Today, she said, there are significant efforts to respond ahead of time and avoid gaps and failures that include a World Health Organization coordination effort known as the WHO Blueprint, and a particular R&D initiative called the Coalition for Epidemic Preparedness Innovations, or CEPI, meant to accelerate the development of pipeline vaccines for these diseases through Phase II trials so that they can be ready for use in the next outbreak.

“While we support both initiatives, we are concerned that the standards to promote access, namely transparency, intellectual property and pricing, are not sufficient, in particular given that nearly all the R&D costs are being paid for by governments and philanthropies,” said Villanueva.

Othoman Mellouk, Intellectual Property and Access to Medicines Lead, International Treatment Preparedness Coalition, Morocco

Othoman Mellouk, intellectual property and access to medicines lead for the International Treatment Preparedness Coalition from Morocco, referred to a “dangerous game of haves and have nots” that he said are created by big pharma companies.

As did the preceding speaker, Raquel Peck, CEO of the UK-based World Hepatitis Alliance, Mellouk congratulated the government of Malaysia which recently “translated the principle of access to affordable medicines into action.”

He was referring to Malaysia announcing he first-ever compulsory licence on a treatment for hepatitis C – sofosbuvir – “the famed US$1,000 a pill drug sold by US MNC Gilead Sciences.”

“Today generics for HIV and Hepatitis C are available but not for everyone: Like Malaysia, so-called middle-income countries are routinely excluded from licences and pricing arrangements; the dolutegravir pricing arrangement recently announced by UNAIDS is a case in point,” said Mellouk.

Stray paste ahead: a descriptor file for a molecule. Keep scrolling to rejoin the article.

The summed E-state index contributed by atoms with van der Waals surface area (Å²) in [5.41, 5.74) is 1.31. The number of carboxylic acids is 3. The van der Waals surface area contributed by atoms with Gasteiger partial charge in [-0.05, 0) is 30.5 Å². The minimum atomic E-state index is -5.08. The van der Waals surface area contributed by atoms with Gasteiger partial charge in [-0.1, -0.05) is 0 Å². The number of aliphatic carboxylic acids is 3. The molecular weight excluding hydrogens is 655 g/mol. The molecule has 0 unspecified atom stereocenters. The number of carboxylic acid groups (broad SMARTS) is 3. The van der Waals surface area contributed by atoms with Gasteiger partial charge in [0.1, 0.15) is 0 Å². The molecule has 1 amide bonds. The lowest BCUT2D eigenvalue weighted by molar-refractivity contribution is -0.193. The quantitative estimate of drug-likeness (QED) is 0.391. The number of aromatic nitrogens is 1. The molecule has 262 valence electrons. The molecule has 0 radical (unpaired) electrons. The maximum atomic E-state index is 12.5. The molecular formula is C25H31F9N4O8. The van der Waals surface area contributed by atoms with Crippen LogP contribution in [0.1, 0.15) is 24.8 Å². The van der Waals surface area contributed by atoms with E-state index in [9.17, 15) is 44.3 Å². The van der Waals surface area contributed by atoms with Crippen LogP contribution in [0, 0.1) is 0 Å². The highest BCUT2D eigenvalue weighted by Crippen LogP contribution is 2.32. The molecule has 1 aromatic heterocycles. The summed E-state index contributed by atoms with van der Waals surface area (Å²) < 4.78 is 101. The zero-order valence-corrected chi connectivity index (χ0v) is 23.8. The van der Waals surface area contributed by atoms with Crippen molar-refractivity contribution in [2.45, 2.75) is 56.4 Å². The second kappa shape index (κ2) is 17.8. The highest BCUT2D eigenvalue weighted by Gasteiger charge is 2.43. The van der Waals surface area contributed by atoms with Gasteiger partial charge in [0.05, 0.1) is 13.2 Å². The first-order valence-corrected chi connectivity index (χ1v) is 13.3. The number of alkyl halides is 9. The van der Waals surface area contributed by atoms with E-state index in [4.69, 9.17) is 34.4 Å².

“It is baffling that even with the involvement of UN and other international agencies the potential for affordable dolutegravir excludes key middle-income countries that are seeing an increase in HIV incidence.”

He noted that by 2020, the vast majority of people living with HIV, 87 percent, will be in high- and middle-income countries. And middle-income countries are home to almost half of the world’s population, and have a large and growing share of HIV infections (62 percent), he said.

“They have even lower rates of antiretroviral treatment coverage than low-income countries. One third of people living in middle-income countries survives on less than US$2 per day. Almost 6 million people in middle-income countries (excluding sub-Saharan Africa) need antiretroviral treatment. However, less than a third are currently able to access it,” said Mellouk.

He argued that developed countries are ultimately acting “by and on behalf of big pharma” and that he disagrees with those who believe his group’s actions, advocacy and campaigns should only be directed “at our governments.”

Mellouk said his group will hold governments accountable and advocate and campaign against developed country free trade agreements that threaten global production in the South.

‘Holding Transnational Corporations Accountable’

“An ongoing effort within the UN to draft a framework holding transnational corporations accountable for human rights violations is something that now deserves our attention if we are to ensure that the lives and health of people are no longer held hostage by the profits and PR of a company,” Mellouk stated.

From the floor, Sophie Mautle, minister counsellor at the Botswana Mission in Geneva, said that her country had benefited from philanthropies and was fortunate to have received assistance in the early days of the fight against the HIV epidemic, “which resulted in preventing what would have been a socio-economic catastrophe.”

“It is the result of partnerships such as those established with the Gates Foundation, the United States President’s Emergency Plan for AIDS Relief (PEPFAR), Botswana-Harvard partnership, UNAIDS and many others that we were able to realize the results we have today,” she said.

Mautle explained that the partnerships have been critical in the ability to provide early diagnosis and continued research that allowed provision of the right medication and made significant contribution to reducing mother to child transmission from rates of a high of 40 percent in 2001 to 2 percent.

“We have also witnessed similarly laudable results in the number of deaths from HIV complications from around 14,000 in 2005 to around 3,000 in 2015,” said Mautle.